UVA Darden MBAs Converge on India for Hands-on Look at Booming Economy

By Dave Hendrick


University of Virginia Darden School of Business students and faculty dug deep into Indian business culture in January, as students from all three MBA formats came together in India to learn more about one of the world’s fastest-growing economies.

As the Global MBA for Executives (GEMBA) Class of 2016 students immersed themselves in their final international residency, they were joined by First and Second Year students from the residential MBA and MBA for Executives (EMBA) engaged in a Global Business Experience (GBE) offered by the Darden Center for Global Initiatives.

The GEMBA cohort, which divided its Indian residencies between Mumbai and Delhi, immersed themselves in the business and cultural life of the country in a number of ways, meeting with corporate executives such as private equity leader Rajan Mehra (MBA ’93), touring factories and taking in some of the country’s best-known sites.

Darden Professors Raj Venkatesan, Robert Carraway, Tim Laseter and Scott Snelltaught the GEMBA cohort in India.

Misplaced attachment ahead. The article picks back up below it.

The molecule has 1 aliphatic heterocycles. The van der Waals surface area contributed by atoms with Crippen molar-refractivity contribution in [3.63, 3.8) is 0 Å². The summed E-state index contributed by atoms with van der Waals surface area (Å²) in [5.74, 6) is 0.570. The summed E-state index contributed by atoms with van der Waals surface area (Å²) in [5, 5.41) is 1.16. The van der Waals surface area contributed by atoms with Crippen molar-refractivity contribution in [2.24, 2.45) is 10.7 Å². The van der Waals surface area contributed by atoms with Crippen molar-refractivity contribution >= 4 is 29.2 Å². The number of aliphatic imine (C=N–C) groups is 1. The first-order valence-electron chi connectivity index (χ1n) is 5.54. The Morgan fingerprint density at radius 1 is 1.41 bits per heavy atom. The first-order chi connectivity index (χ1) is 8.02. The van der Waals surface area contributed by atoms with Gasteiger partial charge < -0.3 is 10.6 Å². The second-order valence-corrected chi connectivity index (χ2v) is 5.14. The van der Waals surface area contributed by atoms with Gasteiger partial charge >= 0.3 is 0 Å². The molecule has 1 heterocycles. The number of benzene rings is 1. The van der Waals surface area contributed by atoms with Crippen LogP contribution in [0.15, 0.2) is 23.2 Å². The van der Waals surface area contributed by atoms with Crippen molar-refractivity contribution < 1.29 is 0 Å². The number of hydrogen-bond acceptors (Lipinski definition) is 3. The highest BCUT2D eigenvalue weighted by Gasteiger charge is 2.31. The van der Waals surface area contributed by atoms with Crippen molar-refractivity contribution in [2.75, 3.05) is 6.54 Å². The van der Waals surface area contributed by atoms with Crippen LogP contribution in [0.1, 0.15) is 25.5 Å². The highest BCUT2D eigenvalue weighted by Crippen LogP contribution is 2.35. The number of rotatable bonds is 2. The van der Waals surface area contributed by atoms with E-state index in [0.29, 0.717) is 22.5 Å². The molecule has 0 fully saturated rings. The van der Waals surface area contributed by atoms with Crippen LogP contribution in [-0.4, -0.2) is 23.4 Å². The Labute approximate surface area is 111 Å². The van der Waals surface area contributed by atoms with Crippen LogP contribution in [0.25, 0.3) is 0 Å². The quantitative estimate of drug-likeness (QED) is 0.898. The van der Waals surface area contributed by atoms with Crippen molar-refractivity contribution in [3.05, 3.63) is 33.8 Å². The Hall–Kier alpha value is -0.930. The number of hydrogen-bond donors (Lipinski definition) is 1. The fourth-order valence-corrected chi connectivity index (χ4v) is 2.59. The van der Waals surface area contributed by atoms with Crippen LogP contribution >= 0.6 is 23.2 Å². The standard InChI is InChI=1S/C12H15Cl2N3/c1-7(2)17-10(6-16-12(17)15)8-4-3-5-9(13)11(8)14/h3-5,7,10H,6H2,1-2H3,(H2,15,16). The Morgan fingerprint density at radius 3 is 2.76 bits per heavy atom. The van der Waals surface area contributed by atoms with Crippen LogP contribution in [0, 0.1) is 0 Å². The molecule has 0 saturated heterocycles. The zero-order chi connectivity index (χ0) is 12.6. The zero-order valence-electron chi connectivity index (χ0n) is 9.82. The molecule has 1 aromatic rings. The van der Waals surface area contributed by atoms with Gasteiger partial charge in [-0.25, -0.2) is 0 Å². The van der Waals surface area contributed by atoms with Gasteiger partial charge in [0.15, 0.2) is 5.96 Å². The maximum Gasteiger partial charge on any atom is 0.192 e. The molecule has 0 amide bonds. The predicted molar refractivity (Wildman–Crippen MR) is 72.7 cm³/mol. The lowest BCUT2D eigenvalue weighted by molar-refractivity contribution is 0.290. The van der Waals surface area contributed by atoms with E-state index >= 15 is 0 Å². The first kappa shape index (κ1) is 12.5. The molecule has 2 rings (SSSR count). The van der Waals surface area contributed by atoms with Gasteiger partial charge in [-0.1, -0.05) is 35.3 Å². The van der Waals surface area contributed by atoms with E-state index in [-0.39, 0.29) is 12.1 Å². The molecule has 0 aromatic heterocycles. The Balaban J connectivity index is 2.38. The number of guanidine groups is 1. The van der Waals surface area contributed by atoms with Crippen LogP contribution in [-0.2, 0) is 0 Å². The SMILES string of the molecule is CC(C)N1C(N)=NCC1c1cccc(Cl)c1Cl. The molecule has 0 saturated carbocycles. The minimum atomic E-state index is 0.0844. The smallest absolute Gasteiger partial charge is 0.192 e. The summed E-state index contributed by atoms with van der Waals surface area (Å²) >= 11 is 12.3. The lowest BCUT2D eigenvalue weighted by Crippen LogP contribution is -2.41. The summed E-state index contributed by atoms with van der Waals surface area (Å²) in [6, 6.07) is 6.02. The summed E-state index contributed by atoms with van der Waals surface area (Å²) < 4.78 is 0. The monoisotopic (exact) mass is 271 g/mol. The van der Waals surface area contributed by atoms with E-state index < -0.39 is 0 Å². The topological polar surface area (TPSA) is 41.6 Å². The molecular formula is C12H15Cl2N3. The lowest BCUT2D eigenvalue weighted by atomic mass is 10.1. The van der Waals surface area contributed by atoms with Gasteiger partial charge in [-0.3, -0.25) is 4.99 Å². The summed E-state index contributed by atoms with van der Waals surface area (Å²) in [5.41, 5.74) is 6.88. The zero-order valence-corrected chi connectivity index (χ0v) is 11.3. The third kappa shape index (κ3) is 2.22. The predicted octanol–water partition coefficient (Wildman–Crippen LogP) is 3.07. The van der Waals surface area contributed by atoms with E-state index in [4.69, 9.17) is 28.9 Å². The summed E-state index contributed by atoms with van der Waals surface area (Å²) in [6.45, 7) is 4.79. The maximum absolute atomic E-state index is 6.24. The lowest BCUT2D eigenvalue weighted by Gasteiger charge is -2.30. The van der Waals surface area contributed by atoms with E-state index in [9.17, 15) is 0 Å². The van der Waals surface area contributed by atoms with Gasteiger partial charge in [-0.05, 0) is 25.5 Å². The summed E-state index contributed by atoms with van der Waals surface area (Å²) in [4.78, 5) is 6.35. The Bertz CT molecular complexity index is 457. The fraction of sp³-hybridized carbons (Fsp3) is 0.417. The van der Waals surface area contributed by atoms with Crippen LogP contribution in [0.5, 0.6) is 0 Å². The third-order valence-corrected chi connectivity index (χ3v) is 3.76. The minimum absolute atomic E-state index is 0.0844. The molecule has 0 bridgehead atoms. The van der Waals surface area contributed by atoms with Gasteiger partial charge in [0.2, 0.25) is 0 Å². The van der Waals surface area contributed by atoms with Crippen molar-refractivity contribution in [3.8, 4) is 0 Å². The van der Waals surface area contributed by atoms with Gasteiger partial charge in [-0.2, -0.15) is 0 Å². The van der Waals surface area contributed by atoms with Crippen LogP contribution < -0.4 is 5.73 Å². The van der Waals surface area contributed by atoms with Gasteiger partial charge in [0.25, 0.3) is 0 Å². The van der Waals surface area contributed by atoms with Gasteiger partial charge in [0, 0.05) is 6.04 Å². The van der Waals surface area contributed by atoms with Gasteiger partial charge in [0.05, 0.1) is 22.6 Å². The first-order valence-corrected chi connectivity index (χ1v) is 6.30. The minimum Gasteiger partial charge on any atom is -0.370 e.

GEMBA student David Maruna (Class of 2016) said the cohort saw more of India than he would have thought possible during their two-week residency, and cited interactions with corporate leaders at Coca-Cola and The Times of India as among the highlights.

“In India, we were exposed to many lumps that exist in global business,” Maruna said. “The mazes of local vendors, miles of traffic, complicated distribution networks and cultural disparities in everything from housing to financial inclusion create memories that underscore everything you study in the distance classroom. Similar to how the case study method forces you to think differently, and thereby deepen your learning, adding in the sights, sounds and smells of a foreign land becomes part of the glue that makes insights about global business really stick with you.”

Maruna said the students, which included both GEMBAS and the GBE group, learned about the reintroduction of the Coca-Cola brand in the 1990s following the company’s 17-year absence from the country.